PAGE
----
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The Function of Play for Coping and Therapy with Children Exposed to Disasters and Political Violence

  • Esther Cohen
  • Reuma Gadassi
Child and Family Disaster Psychiatry (B Pfefferbaum, Section Editor)
Part of the following topical collections:
  1. Topical Collection on Child and Family Disaster Psychiatry

Abstract

Purpose of Review

The objectives were to identify specific characteristics and patterns of children’s play following events of political violence or disasters, examine their associations with risk and resilience, and explore their implications for preventive and therapeutic intervention.

Recent Findings

Patterns of individual, dyadic, and social play are associated with measures of children’s adaptation following collective traumatic events. Modifying the traditional child-centered play therapy, by integrating CBT principles or including parents, may increase efficacy.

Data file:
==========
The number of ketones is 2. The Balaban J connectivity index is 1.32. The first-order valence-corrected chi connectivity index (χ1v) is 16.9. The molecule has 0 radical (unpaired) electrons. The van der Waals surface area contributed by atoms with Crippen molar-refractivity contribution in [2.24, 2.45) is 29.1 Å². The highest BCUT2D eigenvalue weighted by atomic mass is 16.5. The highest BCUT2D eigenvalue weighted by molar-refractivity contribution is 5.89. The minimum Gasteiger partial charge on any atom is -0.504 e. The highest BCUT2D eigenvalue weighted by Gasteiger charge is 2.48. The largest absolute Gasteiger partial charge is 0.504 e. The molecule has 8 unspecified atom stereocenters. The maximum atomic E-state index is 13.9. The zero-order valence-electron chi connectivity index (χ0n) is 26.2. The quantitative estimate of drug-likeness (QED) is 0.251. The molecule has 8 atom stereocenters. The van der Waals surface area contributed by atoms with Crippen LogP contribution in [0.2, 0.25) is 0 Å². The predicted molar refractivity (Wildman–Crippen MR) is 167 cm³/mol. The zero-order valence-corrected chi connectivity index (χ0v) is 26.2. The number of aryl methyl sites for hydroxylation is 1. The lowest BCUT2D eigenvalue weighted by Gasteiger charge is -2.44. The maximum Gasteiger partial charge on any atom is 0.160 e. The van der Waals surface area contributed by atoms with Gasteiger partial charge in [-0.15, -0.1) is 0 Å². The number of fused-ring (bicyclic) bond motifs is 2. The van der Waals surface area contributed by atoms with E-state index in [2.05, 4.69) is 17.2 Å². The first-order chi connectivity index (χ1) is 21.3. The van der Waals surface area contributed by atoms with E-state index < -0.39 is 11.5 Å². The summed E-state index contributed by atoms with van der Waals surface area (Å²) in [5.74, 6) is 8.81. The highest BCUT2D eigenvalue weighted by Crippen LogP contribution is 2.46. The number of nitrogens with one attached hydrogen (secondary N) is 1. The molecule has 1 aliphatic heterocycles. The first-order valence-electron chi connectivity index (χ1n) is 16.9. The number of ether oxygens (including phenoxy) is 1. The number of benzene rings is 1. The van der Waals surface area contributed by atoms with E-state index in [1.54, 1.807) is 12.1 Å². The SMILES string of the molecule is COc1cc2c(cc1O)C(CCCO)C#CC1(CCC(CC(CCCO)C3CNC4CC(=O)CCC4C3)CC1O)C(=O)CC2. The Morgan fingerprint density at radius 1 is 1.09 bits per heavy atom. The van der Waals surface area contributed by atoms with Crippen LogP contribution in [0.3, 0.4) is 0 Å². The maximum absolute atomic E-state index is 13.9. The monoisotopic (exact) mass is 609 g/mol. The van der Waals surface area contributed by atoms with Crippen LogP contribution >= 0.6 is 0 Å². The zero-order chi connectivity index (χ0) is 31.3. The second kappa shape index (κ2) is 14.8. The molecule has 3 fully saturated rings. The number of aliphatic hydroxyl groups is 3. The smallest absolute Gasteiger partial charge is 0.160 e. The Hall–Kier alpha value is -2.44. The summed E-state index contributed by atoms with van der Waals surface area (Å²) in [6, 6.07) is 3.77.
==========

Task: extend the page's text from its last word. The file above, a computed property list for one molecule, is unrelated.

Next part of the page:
Summary

Preventive interventions in the aftermath of collective traumatic events must address children’s need to play in safe spaces, with the support of significant adults. Recognizing that posttraumatic play is a multifaceted phenomenon implies the need for more individualized play therapy models, varying in level of therapist’s activity and techniques employed. Research is needed to clarify the validity of play measures for assessing adaptation and to study the effectiveness of integrative play-based models.

Keywords

Posttraumatic play Play therapy Play-based community interventions Collective traumatic events Risk and resilience Family-based play interventions 

Notes

Compliance with Ethical Standards

Conflict of Interest

The authors declare that they have no conflict of interest.

Human and Animal Rights and Informed Consent

This article does not contain any studies with human or animal subjects performed by any of the authors.

References

Papers of particular interest, published recently, have been highlighted as: • Of importance •• Of major importance.

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Copyright information

© Springer Science+Business Media, LLC, part of Springer Nature 2018

Authors and Affiliations

  1. 1.School of Psychology, Interdisciplinary CenterHerzliyaIsrael
  2. 2.School of EducationHebrew University of JerusalemJerusalemIsrael
  3. 3.Psychology DepartmentYale UniversityNew HavenUSA

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